HEALTH May 2016 © Senior Wire News Service
A Healthy Age By Amy Abbott
When television icon Patty Duke died in late March at 69, shocked fans learned her death was caused by sepsis of the intestine. Anyone born in the Eisenhower or Truman administrations grew up watching the iconic star of stage and screen who later became a mental health activist.
From Child Star to Activist
At 16, Duke was the youngest Oscar winner for her 1963 portrayal of Helen Keller aside Anne Bancroft in the film The Miracle Worker. Duke originated the role on Broadway from 1959 to 1961 with Bancroft as teacher Anne Sullivan. Duke also won a Golden Globe for her performance. (Tatum O’Neal stole Duke’s youngest Academy Award winner crown with her honor for Paper Moon in 1973.)
For baby boomers, the characters and theme song of “The Patty Duke Show” still ring in our heads 50 years later. Duke played twins, Patty and Cathy (“when cousins are two of a kind” proclaimed the catchy tune). Patty was frequently in trouble; while Cathy, her cousin from England, was more refined. The show, naturally in black and white, was hokey and we loved it.
The ABC sitcom ran for three seasons and netted Duke an Emmy. For a brief time in 1965, Duke’s pop hit “Don’t Just Stand There” held in the Top Ten hits.
Duke had a long television and film career, with other notables such as Valley of the Dolls, and a turnabout role in a remake of The Miracle Worker as Anne Sullivan in 1979. She won another Emmy for her interpretation of Helen Keller’s acclaimed teacher.
Behind the screen, Duke served as president of the Screen Actors Guild and was a prolific writer. In her 1987 autobiography Call Me Anna, Duke detailed her tumultuous childhood and lifetime battles with bipolar disorder.
Thirty years ago, the discussion of mental illness was not as open or frank as it is today. Duke was ahead of her time with her willingness to discuss a difficult childhood and struggles with mental illness. A second book A Brilliant Madness Living with Maniac Depression Illness, was published in the 1990s.
Duke had three sons and was married to former drill sergeant Michael Pearce at the time of her death. Her former husband and father of two of her sons (one by adoption) was John Astin, an actor noted for his role as Gomez in the television show “The Addams Family.”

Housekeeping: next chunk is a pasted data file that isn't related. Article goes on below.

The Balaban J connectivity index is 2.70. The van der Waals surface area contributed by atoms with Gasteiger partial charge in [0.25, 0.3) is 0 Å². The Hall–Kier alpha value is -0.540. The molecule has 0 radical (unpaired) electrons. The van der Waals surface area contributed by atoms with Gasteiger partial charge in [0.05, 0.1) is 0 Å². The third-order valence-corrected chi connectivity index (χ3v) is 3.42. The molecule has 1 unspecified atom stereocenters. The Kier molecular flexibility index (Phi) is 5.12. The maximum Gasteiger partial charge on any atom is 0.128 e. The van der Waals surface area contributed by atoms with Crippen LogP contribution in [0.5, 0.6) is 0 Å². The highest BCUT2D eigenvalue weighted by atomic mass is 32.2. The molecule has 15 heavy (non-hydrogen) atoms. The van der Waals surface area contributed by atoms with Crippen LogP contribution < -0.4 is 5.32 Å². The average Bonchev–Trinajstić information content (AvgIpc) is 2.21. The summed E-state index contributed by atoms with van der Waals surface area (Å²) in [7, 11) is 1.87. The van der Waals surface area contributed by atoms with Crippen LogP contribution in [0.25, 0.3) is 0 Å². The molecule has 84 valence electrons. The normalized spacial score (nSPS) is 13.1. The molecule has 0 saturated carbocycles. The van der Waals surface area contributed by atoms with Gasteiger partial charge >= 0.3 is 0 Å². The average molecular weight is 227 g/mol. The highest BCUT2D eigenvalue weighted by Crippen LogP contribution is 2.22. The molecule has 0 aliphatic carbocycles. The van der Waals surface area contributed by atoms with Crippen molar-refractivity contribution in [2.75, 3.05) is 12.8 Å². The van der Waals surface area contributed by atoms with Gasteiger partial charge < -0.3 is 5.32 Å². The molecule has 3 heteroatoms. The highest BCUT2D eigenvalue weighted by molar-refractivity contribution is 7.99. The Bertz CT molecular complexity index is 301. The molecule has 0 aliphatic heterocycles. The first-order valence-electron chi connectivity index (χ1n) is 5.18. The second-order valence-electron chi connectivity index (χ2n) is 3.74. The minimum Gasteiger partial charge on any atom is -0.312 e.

An Untimely Death by a Lurking Killer
Not yet 70, Duke died at her Coeur D’Alene, Idaho, home of sepsis from a ruptured intestine, according to her online biography. The Mayo Clinic defines sepsis as a “potentially life-threatening complication of an infection. Sepsis occurs when chemicals released into the bloodstream to fight infection trigger inflammation responses throughout the body. This inflammation can trigger changes that may damage multiple organs. Mayo reports that if the disease progresses to “septic shock,” blood pressure may plummet and death may be the result.
While we do not know the events that led up to Duke’s illness, medicine tells us that sepsis is of particular risk to older adults. Many of us have compromised immune systems from other disease states. We may not recognize the symptoms.
Because of her celebrity, the news of Duke’s death by sepsis may increase awareness among seniors. Cleveland, Ohio, NBC-affiliate WKYC reported that Google searches on sepsis increased 800 percent after Duke’s death.
The Sepsis Alliance organization was featured in multiple venues on March 30, the day after Duke’s death as awareness jumped across the country. The article highlighted symptoms that everyone (and especially seniors or those with compromised immune systems) should know. The signs of sepsis are outlined in a fact sheet on the Center for Disease Control website.
S – Shivering, fever, or feeling very cold
E – Extreme pain or general discomfort, as in “worst ever.”
P – Pale or discolored skin
S – Sleepy, difficult to wake up or confused
I – “I feel like I might die.”
S – Shortness of breath
These symptoms together seem grim, but someone with a painful bowel or frequent asthma attacks or another kind of compromised immune system may miss symptoms. Your mindfulness to these symptoms in your own or a loved one’s life may help you avoid the tragedy of an early death, like Duke’s.
Find my books and columns at www.amyabbottwrites.com.